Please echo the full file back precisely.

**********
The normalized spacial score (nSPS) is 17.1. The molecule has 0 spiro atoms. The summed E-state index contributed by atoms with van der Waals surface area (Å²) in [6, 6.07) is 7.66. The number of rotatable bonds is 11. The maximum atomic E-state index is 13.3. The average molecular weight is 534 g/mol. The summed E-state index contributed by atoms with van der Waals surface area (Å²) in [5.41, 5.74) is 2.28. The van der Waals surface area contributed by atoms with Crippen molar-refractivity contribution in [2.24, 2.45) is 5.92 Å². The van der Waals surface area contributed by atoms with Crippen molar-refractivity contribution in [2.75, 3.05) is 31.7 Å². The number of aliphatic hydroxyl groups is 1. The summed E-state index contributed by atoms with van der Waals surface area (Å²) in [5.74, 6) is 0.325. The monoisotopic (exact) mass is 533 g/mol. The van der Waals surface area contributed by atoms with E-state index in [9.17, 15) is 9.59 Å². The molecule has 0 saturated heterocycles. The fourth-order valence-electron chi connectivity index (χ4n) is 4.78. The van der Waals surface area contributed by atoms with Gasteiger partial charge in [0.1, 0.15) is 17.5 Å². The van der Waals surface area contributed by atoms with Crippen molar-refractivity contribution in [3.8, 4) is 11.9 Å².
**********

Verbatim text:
The normalized spacial score (nSPS) is 17.1. The molecule has 0 spiro atoms. The summed E-state index contributed by atoms with van der Waals surface area (Å²) in [6, 6.07) is 7.66. The number of rotatable bonds is 11. The maximum atomic E-state index is 13.3. The average molecular weight is 534 g/mol. The summed E-state index contributed by atoms with van der Waals surface area (Å²) in [5.41, 5.74) is 2.28. The van der Waals surface area contributed by atoms with Crippen molar-refractivity contribution in [2.24, 2.45) is 5.92 Å². The van der Waals surface area contributed by atoms with Crippen molar-refractivity contribution in [2.75, 3.05) is 31.7 Å². The number of aliphatic hydroxyl groups is 1. The summed E-state index contributed by atoms with van der Waals surface area (Å²) in [5.74, 6) is 0.325. The monoisotopic (exact) mass is 533 g/mol. The van der Waals surface area contributed by atoms with E-state index in [9.17, 15) is 9.59 Å². The molecule has 0 saturated heterocycles. The fourth-order valence-electron chi connectivity index (χ4n) is 4.78. The van der Waals surface area contributed by atoms with Gasteiger partial charge in [0.1, 0.15) is 17.5 Å². The van der Waals surface area contributed by atoms with Crippen molar-refractivity contribution in [3.8, 4) is 11.9 Å².